Pope replaces saint-making chief as corruption scandal grows

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AP

Rome

Pope Francis named a new head for the Vatican’s saint-making office Thursday to replace the once-powerful cardinal at the centre of a growing corruption scandal that has raised questions about the current Holy See leadership.

Francis on Thursday promoted the Italian bishop who has been closely involved in efforts to draft a reform of the Vatican bureaucracy, Mons.

Marcello Semeraro, to head the Congregation for the Causes of Saints. Semeraro has served as the secretary of the commission of cardinals that Francis created in 2013 to reform the organising constitution of the Vatican Curia.

He replaces Cardinal Angelo Becciu, who was fired as prefect of the saint-making office in September. Francis cited evidence that Becciu, when he was the powerful No. 2 in the Vatican’s secretariat of state, sent 100,000 euros (USD 117,000) in Vatican funds to a charity controlled by his brother.

Becciu, whose rights and privileges as a cardinal were also yanked, has admitted he sent the money but insisted it was destined for the charity, not his brother.

In the weeks since his ouster, Becciu’s name has increasingly figured in Italian media reports about the Vatican’s corruption investigation, even though his successor in the job, Monsignor Edgar Pena Parra, was actually in charge when questionable payments were made that have cost the Holy See tens of millions of
euros.

For over a year, Vatican prosecutors have been investigating the Holy See’s 350-million-euro investment into a London real estate venture and the Italian middlemen who are accused of having fleeced the Vatican of tens of millions of euros in fees.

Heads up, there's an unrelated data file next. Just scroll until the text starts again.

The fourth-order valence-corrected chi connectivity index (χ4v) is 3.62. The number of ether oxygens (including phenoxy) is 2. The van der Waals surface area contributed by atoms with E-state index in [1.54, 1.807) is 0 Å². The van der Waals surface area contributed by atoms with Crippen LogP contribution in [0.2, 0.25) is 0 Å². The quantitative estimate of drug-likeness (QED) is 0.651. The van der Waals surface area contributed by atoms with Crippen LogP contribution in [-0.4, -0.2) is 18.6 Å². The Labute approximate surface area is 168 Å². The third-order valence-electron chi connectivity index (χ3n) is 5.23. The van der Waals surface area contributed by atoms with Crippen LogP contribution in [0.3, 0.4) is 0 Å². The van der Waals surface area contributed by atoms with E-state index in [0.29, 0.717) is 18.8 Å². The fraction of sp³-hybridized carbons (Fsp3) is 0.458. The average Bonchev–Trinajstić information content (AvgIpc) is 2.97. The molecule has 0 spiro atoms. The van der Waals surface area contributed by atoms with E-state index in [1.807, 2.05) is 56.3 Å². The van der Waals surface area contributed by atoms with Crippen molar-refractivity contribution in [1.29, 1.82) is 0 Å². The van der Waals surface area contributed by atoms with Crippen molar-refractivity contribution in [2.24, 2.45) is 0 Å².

Becciu was in charge when the initial investment was made but not subsequent investments or the fee payments.

This week, the prosecutors’ investigation took a remarkable new twist with the arrest Tuesday in Milan on an international warrant of a self-described intelligence specialist, Cecilia Marogna.

Marogna has said she approached Becciu in 2015 concerned about security for Vatican embassies, and was paid 500,000 euros as compensation, travel reimbursements and other fees from the Vatican secretariat of state for her consultancy work.

The Italian investigative television program Le Iene on Oct. 2 published the letter of recommendation from Becciu, on official Vatican letterhead and dated November 17, 2017, in which he offered his “trust and esteem” in Marogna’s professional capabilities and identifies her as a “geopolitical analyst and foreign relations consultant for the Secretariat of State.”

The following week, Le Iene produced bank statements apparently from Marogna’s Slovenia-based firm showing wire transfers from the secretariat of state. She told Le Iene producer Gaetano Pecoraro that the payments were reimbursement for work done over four years.